My Fitness Journey at 50
By Elamangai Pasupathi, BMedSc., medical writer
Graham Haddon is a Kiwi expat residing in Malaysia with his wife, a deputy principal of a local private school. He’s a carpenter, joiner and interior plaster by trade. But his true passion lies in fitness. At 50, he bench-presses 208 kg and has an average bicep curl weight of 40kg. His current deadlift weight is 275 kg. A veteran in the world of fitness and athletics, he’s graciously agreed to share with us some anecdotes from his journey as well as wisdom from his years of experience.
“I’ve always been playing sports since I can remember,” he says. “Soccer, rugby, athletics. I excelled in all the sports. I started off my martial arts journey around 13-14 years old as well. First, with karate and judo and then I progressed to other forms of martial arts, like Aiki-jūjutsu and Aikido, both of which I still participate in till this day. But my fitness, or to be more specific my weight training journey started when I was about 17-18 years old,” he says.
When asked what inspired him to start weight training, he credits his good friend Frank Vole for inviting him over for a training session with him. “When I started weight training, it was more or less learn-as-you-go. I either listened to or read books and magazines. There was no internet or YouTube back then. Over time, there would be different trends that came around like body building and powerlifting. I followed whatever the group of guys I trained with were doing at that time.”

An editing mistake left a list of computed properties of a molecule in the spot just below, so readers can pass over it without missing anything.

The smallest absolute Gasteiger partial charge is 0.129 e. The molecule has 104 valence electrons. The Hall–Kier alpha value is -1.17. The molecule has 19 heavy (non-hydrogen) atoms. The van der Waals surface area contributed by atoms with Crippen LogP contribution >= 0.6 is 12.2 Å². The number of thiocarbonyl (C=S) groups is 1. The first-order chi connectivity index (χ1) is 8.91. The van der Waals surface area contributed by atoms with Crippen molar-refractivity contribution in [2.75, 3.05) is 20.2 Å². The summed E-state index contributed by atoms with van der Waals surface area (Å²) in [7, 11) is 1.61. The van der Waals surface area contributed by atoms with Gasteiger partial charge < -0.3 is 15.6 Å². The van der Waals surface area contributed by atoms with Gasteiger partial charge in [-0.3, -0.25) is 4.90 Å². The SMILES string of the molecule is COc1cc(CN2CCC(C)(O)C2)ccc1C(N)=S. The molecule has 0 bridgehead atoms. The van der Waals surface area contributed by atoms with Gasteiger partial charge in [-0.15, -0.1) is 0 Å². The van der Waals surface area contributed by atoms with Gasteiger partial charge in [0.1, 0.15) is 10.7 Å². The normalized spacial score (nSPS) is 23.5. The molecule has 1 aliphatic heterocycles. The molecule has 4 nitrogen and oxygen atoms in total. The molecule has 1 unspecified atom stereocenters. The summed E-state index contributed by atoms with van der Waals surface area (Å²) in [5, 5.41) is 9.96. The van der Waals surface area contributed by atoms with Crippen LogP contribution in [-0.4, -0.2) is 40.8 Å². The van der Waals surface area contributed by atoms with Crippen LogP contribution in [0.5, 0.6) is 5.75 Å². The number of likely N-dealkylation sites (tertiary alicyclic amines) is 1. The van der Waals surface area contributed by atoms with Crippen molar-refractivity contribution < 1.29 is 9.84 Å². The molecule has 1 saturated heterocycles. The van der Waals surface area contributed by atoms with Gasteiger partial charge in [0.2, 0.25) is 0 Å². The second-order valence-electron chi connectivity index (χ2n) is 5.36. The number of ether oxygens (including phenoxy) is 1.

His current routine is a lot more structured. “I still have the same passion after all these years, but just more informed and wiser.” Being surrounded by supportive friends and family, he’s in a good space mentally and that helps the physical side of it all.
“I once ripped my chest tendons off my shoulder. I had to get an operation to reattach the tendons. What followed was a long period of recovery. I was in rehabilitation for 11 months. It was frustrating not do something physical. I couldn’t go to the gym or do martial arts. But thankfully, I could still work. It was definitely a mind over matter situation.”
When asked about his diet and nutrition, he recommends starting off with YouTube videos. “At the start, when you’re young you can eat nearly anything you want within limits. But as you get older and wiser, your nutrition has to improve. It depends on what your goals are as well. There’s unlimited information on YouTube for you to get started off but I also recommend talking to people in the fitness industry. There are a million different diets out there. You just need to find out what works for your body type, build, and fitness goals.”
Mr. Graham believes that making mistakes is part of the journey. “You won’t learn otherwise. It seems like a recurring theme but keep looking to improve your journey. You need to set a goal and stick to the journey that leads you to that goal. That doesn’t mean that the goal can’t change as circumstances do change. But you always need to start with a goal because otherwise, it’s like traveling down a road without a destination. At the very least you need a direction to head towards. And whatever it is that you do, do it well. Give it a 100% and the results will show.”
We asked him where he sees himself in 10 years. To that he replies,” Honestly, I see myself doing what I do now just older and smarter. I’ll have to adjust to my ability at that time, but I’ll still be giving it 100%!”